4. The Invention of Tradition, by Eric Hobsbawm and Terence Ranger

Diarmaid MacCulloch, professor of the history of the church, University of Oxford

As the UK began to come to terms with its retreat from imperial narcissism, Eric Hobsbawm and Terence Ranger’s book was a dose of common sense. These essays edited in 1983 concentrate on the creation of the UK and its empire, and nationalist reactions against those developments. It is still just as relevant now as it was when it was published, posing many questions for the understanding of our history.

5. The English and their History, by Robert Tombs

Ian Kershaw, emeritus professor of modern history, University of Sheffield

As its title suggests, Robert Tombs’ magnificent book published in 2014 focuses on English, not British, history. However, England’s history was – long before the union with Scotland in 1707 – deeply entwined with that of Wales, Scotland and Ireland. Tombs’ book not only incorporates these interrelationships but is greatly enlightening about them. It is a book that cannot be ignored by anyone wishing to know more about the history of the isles.

6. Poverty in the United Kingdom, by Peter Townsend

Ruth Lister, emeritus professor of social policy, Loughborough University

Published in 1979, this is a monumental work, which helped modern Britain better to understand itself. Not only did it provide the most comprehensive in-depth picture of what modern poverty means for those affected, it also represented a milestone in developing our understanding of poverty.

Its opening words provided a relative definition of poverty, rooted in a concept of relative deprivation, which still resonates nearly 40 years later and which has influenced subsequent research and policy. As predicted at the time, it ranks as the modern day successor to the classic works of Charles Booth and Seebohm Rowntree.

7. The General Theory of Employment, Interest and Money, by John Maynard Keynes

John Kay, supernumerary fellow in economics, University of Oxford

In a letter to George Bernard Shaw, Keynes wrote: “I believe myself to be writing a book on economic theory, which will largely revolutionise … the way the world thinks about economic problems.” The author’s assessment of its impact was correct. The analysis of the book was the dominant influence on macroeconomic policies in the 30 years that followed World War II, and we still debate, and employ, Keynesian policies today.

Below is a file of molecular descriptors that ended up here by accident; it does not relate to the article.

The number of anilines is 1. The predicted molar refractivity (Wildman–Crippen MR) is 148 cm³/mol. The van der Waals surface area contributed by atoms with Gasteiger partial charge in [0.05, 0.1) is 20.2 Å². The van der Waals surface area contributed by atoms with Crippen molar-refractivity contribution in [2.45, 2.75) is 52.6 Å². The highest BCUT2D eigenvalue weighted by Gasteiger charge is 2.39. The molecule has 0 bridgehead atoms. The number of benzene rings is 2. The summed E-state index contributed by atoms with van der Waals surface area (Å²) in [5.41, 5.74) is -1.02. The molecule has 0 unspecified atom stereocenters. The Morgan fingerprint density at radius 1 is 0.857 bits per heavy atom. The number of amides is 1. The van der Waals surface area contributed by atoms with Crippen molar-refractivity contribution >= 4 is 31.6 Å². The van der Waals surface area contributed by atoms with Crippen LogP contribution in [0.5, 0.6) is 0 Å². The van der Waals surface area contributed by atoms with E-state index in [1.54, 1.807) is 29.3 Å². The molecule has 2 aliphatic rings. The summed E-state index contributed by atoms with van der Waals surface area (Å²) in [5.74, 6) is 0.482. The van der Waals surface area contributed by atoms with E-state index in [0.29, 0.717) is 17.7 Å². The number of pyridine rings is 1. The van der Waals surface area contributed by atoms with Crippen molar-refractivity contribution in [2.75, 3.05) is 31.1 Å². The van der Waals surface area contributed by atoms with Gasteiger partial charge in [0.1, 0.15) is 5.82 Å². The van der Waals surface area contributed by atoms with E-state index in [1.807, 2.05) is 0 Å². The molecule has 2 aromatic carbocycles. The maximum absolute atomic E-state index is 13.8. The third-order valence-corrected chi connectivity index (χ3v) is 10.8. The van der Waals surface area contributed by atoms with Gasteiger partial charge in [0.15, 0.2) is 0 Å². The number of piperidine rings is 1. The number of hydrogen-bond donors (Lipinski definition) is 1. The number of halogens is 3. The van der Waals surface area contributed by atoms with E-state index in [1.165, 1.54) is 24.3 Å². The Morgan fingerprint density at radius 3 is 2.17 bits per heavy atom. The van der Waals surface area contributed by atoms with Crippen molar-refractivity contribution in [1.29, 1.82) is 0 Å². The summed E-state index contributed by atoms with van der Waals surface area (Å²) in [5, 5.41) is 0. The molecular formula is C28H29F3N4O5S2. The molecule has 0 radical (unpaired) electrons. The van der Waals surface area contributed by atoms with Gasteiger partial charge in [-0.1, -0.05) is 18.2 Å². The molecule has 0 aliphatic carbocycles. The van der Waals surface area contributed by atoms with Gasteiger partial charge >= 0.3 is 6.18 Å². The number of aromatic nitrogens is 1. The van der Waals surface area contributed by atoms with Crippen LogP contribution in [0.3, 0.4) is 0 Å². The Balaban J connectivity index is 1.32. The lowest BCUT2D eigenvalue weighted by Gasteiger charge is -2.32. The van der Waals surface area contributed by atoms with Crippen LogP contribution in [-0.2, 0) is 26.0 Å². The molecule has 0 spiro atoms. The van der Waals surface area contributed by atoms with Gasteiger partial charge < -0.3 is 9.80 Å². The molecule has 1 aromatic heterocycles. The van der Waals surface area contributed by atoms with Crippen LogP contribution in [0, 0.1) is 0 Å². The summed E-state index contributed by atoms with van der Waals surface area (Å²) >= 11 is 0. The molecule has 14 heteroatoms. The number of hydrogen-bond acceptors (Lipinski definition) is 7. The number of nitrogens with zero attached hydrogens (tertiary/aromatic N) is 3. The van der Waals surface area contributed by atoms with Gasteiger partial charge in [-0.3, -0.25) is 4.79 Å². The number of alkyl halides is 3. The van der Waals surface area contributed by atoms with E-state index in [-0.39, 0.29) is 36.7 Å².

The Conversation

Diarmaid MacCulloch, Professor of the History of the Church, University of Oxford; Ian Kershaw, Emeritus Professor of Modern History, University of Sheffield; Richard English, Professor of Politics, Queen’s University Belfast; Ruth Lister, Emeritus Professor of Social Policy, Loughborough University; Simon Frith, Tovey Chair of Music, University of Edinburgh, and Veronika Fikfak, Lecturer in Law, University of Cambridge

This article was originally published on The Conversation. Read the original article.

Does ‘translating’ Shakespeare into modern English diminish its greatness?


Sheila T Cavanagh, Emory University

An uproar ensued after it was reported that the Oregon Shakespeare Festival (OSF) – southern Oregon’s 80-year-old annual theatrical extravaganza – would be commissioning playwrights to “translate” all of Shakespeare’s plays into modern English.

The project drew jeers from Shakespearean professors, arts practitioners and others who believe passionately in the power of Shakespeare’s original texts, who abhor any attempt to “dumb down” their language.

OSF Director of Literary Development and Dramaturgy Lue Douthit and OSF Artistic Director Bill Rauch maintain that OSF is undertaking a bold, not sacrilegious, experiment. Nevertheless, howls of outrage have followed what Douhit ruefully has deemed a “career-ending” announcement for those involved.

As an educator and lover of Shakespearean drama, I remain committed to the value of presenting Shakespeare’s plays in their original language. I require my students to read Shakespeare’s plays in their original form, and through my work on the World Shakespeare Project, I’ve witnessed undergraduates in places such as Uganda, rural India and Buenos Aires enthusiastically respond to the challenge.

Yet the outrage over the OSF’s new modernization project is misguided. The organization – which is known for experimentation – is simply participating in larger, centuries-long tradition of molding, melding and adapting Shakespeare’s original texts.

Shakespeare for dummies?